Dallas Cowboys Training Camp: Week 1 Stock Report
We’re already approaching one week of Dallas Cowboys training camp in the books, and there have been plenty of reports regarding which players are excelling and which are leaving something to be desired. So how much do early training camp results matter?
The answer is simultaneously "a lot" and "not very much." Early training camp play doesn’t matter because it’s such a small sample of a player’s ability. In the same way that we shouldn’t judge the quality of a player by a single game, we shouldn’t label him one way or the other after a week of practices.
Nonetheless, these practices have the ability to matter a lot for certain players because they’re going to influence coaches’ opinions. There are only a limited number of preseason games in which players have an opportunity to impress the coaches, so practice time matters a whole lot for fringe players. There aren’t that many weeks left before the start of the regular season, so each week of training camp is a big one for the players who don’t have a roster spot locked down.
Regardless of a player’s status with the team, though, we always want to see quality play to start training camp. Here are six players/positions that are either trending upward or downward through the early stages of camp.
Stock Down: FS Matt Johnson
I’ve gone on record as saying that free safety Matt Johnson will make the Cowboys’ final roster, but I’m very close to changing my mind. My prediction was based on math; if Johnson is a good bet to make the team if healthy, you’d think he’ll be on it if he has a greater than 50 percent chance of remaining on the field. Even with his injury history, I thought that was a good bet.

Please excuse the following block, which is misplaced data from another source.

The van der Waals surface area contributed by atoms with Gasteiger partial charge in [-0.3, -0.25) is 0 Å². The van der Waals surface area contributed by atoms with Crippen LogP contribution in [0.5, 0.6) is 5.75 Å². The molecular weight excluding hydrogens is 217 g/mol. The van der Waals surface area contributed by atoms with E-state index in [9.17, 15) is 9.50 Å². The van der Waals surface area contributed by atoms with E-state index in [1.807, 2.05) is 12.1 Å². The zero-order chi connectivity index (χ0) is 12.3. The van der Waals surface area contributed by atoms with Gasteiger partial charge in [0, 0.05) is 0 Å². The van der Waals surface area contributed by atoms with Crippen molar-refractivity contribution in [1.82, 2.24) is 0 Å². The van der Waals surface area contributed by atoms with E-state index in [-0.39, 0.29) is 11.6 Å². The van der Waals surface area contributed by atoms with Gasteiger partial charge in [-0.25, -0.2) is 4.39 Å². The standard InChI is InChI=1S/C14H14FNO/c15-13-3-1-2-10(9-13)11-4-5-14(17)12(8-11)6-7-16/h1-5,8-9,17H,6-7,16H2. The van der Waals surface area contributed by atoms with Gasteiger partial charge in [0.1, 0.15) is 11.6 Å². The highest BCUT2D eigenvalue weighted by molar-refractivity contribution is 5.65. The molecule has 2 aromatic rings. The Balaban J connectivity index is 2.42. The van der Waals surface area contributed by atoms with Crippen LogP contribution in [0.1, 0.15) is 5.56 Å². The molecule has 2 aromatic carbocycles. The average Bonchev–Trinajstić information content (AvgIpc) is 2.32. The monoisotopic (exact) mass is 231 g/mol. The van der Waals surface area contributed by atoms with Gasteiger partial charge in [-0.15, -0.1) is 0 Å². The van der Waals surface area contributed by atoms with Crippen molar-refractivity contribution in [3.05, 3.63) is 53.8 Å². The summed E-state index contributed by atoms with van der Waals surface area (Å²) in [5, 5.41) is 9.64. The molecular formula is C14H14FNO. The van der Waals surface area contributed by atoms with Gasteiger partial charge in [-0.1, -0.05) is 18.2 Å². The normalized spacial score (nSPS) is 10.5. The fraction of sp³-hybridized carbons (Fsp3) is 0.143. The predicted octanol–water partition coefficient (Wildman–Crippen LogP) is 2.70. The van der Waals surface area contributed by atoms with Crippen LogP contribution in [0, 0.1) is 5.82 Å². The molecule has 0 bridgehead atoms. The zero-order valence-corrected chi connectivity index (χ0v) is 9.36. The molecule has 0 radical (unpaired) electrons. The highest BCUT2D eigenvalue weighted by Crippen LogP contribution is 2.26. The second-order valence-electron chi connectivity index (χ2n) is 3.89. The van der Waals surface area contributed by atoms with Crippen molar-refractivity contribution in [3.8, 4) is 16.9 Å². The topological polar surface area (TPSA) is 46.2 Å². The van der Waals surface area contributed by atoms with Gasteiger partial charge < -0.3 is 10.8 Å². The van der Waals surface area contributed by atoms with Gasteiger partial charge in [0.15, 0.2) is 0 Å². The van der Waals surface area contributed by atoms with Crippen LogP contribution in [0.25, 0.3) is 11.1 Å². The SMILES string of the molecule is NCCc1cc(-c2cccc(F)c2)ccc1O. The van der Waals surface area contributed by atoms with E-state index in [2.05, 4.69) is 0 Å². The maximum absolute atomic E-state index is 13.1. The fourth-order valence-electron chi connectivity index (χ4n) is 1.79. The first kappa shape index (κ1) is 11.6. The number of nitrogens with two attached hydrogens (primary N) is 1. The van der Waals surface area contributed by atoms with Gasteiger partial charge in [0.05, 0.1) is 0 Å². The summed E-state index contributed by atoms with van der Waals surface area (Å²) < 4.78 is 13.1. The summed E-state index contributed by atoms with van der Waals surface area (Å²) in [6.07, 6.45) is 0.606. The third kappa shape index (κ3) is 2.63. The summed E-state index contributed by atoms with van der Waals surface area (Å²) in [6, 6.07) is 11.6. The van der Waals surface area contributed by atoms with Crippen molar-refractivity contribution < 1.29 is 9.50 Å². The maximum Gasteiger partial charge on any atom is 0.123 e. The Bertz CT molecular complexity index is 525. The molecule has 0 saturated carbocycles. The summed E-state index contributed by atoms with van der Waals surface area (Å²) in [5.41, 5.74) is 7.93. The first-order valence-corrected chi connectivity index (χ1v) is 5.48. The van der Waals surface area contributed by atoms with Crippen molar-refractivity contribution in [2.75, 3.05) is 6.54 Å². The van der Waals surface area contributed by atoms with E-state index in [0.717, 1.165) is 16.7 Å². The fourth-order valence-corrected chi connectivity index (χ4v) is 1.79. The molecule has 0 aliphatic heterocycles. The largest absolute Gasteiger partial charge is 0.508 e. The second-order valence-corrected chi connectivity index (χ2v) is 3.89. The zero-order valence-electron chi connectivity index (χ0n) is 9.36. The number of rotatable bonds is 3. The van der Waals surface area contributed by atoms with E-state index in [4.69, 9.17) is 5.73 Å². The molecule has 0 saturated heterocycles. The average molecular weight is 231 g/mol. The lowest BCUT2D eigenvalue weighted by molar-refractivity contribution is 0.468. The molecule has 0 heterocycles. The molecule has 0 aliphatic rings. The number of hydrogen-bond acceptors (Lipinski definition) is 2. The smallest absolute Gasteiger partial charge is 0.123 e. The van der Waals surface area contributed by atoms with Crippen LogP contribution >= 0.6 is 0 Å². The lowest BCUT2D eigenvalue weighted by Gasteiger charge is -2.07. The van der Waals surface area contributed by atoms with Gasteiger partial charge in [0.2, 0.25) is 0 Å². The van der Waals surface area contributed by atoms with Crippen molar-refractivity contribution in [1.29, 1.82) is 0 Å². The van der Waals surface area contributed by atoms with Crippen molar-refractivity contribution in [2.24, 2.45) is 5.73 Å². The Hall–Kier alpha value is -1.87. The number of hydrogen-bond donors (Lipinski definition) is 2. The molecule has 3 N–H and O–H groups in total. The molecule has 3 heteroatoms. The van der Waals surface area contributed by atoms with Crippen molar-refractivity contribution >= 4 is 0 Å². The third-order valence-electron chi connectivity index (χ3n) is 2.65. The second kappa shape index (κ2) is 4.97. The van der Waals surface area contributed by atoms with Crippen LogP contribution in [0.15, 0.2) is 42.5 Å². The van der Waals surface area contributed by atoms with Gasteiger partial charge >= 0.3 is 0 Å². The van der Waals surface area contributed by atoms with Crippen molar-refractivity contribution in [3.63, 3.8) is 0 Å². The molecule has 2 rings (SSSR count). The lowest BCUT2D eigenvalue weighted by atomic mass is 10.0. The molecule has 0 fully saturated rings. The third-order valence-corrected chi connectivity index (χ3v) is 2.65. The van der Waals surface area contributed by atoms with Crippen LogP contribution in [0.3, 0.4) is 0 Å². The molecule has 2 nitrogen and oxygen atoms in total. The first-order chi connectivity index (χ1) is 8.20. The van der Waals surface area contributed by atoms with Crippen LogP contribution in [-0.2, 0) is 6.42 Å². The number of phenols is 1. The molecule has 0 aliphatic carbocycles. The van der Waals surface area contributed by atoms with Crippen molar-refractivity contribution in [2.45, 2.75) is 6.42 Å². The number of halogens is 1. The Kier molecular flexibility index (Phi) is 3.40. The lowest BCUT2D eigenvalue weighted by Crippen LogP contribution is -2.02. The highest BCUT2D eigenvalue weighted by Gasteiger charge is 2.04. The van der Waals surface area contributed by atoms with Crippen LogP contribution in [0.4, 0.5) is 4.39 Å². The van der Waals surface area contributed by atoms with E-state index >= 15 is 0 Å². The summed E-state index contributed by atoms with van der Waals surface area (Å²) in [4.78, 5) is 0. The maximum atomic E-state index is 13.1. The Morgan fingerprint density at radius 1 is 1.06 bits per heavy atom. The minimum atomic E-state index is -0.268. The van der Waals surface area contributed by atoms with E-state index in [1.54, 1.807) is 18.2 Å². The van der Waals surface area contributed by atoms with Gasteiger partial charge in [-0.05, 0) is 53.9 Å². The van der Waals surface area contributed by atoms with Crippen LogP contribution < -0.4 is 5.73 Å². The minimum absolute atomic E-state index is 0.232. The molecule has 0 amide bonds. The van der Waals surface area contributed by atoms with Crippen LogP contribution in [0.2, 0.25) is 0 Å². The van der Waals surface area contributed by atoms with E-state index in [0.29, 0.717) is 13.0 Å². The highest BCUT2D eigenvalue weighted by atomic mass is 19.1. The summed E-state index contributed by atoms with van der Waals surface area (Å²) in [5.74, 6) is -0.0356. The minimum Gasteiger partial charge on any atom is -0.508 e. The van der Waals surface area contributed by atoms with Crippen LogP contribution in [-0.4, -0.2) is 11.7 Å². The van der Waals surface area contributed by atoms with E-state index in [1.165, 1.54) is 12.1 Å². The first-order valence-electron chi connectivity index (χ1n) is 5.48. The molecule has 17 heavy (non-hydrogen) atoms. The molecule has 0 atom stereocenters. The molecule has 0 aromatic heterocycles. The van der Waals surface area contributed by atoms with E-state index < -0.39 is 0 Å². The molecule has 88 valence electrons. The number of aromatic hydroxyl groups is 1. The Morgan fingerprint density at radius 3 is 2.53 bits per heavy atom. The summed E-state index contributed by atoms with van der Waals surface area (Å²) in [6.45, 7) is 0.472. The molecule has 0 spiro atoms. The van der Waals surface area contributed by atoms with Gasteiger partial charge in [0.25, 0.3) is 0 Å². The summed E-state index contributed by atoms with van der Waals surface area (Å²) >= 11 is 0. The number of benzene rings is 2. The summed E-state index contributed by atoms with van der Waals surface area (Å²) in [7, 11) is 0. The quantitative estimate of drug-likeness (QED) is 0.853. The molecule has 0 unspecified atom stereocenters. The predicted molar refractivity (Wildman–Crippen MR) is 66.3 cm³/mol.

Maybe not, as Johnson is now day-to-day with yet another hamstring injury, according to Rainer Sabin Dallas Morning News. Said Johnson, “They don’t have confidence enough I am going to stay healthy so I want to prove that to them. Then, I want to prove I can be a playmaker.”
Johnson might have playmaking potential, but you can’t like the odds of him making it through camp at this point.
Stock Up: Defensive Tackles
Bryan Broaddus of DallasCowboys.com has been raving about the defensive tackles since camp began, specifically undrafted rookie Davon Coleman:
As good as Henry Melton and Tyrone Crawford looked Saturday on the defensive line, rookie Davon Coleman was right there with them. Coleman had been lining up all over the line but in this practice he saw the majority of his action playing as the three technique next to Terrell McClain. McClain spent most of his time as the one-technique after taking majority of his snaps during the spring at the three in place of Melton. Coleman physically looks much wider and stouter than he does tall when you stand next to him. There were several times during the practice where he would beat a block on the front side and end up in the backfield near the ball or use a spin move on a pass rush to throw the blocker off balance, working his way to the quarterback.
It wasn’t the first time Broaddus hyped up the tackles—Tyrone Crawford has gotten a lot of praise too—and David Helman also saw Coleman as an early standout. This is really good news for Dallas, as the interior pass rush has the potential to help this defense in an unbelievable way.
Stock Down: RB DeMarco Murray
I think we’ll see kind of how his year goes and go from there. . .Running backs, that’s kind of evolved in this league. It’s tough for running backs to have a lot of longevity. But there’s ones that do. DeMarco is a leader. He takes good care of himself. I think his best football is ahead of him.